As a campus, we strive to ensure the success, through graduation, of all of our students. We all have a role in promoting retention and graduation of Utah undergraduates, from those of us who recruit talented students to the U, to those who advise and teach students, to those who engage students in high-impact experiences like study abroad, service learning, or leadership, to those who provide support services throughout the university, to those whose jobs give them the opportunity to be a welcoming presence on campus. With an “all hands on deck” approach, we have formed a Comprehensive Task Force on Enhancing Retention and Graduation Rate, bringing together faculty, staff and student representatives from units across the campus to study our data and develop a set of critical recommendations to increase retention and graduation rate. Associate Vice Presidents Martha Bradley Evans and Mary Parker are leading the Task Force; the charge to the group and members are provided here.

As we focus together on enhancing the success of our students, I hope that you will remember the role that you play in this effort. You may be the one, recalled some years in the future, as a person who contributed positively to the success of our undergraduates, as that person who showed a special commitment to student success. Thank you for all that you do to support positive outcomes for Utah undergraduates. Your efforts make a difference.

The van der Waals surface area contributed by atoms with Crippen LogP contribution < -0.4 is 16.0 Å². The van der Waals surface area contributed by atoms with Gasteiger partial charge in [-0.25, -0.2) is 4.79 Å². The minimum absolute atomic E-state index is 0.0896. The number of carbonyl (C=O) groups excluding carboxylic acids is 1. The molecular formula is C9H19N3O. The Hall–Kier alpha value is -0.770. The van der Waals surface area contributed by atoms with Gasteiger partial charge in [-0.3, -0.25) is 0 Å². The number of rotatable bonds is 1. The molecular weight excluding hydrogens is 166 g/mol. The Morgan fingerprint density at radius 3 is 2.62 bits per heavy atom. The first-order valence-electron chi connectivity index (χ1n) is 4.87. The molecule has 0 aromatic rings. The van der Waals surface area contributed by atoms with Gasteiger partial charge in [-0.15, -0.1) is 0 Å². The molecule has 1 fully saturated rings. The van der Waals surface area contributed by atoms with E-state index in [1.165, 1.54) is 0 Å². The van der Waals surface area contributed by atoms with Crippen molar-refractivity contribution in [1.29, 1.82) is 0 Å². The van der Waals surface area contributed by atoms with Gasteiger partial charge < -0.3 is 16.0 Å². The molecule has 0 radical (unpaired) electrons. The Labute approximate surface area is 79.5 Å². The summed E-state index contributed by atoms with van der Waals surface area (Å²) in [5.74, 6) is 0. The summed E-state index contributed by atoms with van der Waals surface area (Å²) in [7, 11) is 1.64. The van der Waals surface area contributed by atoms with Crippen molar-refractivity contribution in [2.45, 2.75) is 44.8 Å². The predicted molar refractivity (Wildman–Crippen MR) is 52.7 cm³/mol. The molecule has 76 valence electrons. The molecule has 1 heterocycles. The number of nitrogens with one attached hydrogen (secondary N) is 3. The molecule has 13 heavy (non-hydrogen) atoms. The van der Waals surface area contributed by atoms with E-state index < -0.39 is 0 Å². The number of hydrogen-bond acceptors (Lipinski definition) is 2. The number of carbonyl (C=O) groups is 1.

Plan to Finish

In the months ahead, you may hear the phase “Plan to Finish” and see the graphic, below, around campus.

Plan to Finish

The U is joining with other institutions in the state in the shared agenda to increase four- and six-year baccalaureate graduation rates. The U’s Plan to Finish campaign is tailored to the unique talents and needs of our students, with five components:

  1. The New U Student Experience – expanded opportunities for Utah undergraduates to engage in high-impact learning experiences, such as learning communities and capstone experiences
  2. Academic Planning – resources to build adaptable academic plans from the first days on campus
  3. Advising & Mentoring – access to ongoing advising and mentoring as academic plans change and new opportunities arise
  4. Flexible Scheduling – expanded course opportunities to meet student needs and promote completion of 30 hours per academic year, with new scheduling options, such as more summer courses, more hybrid and online options, and weekend course opportunities
  5. Financial Incentives and Awareness – new scholarships designed to reduce students’ work obligations, increased education about economic consequences of protracted time to baccalaureate degree completion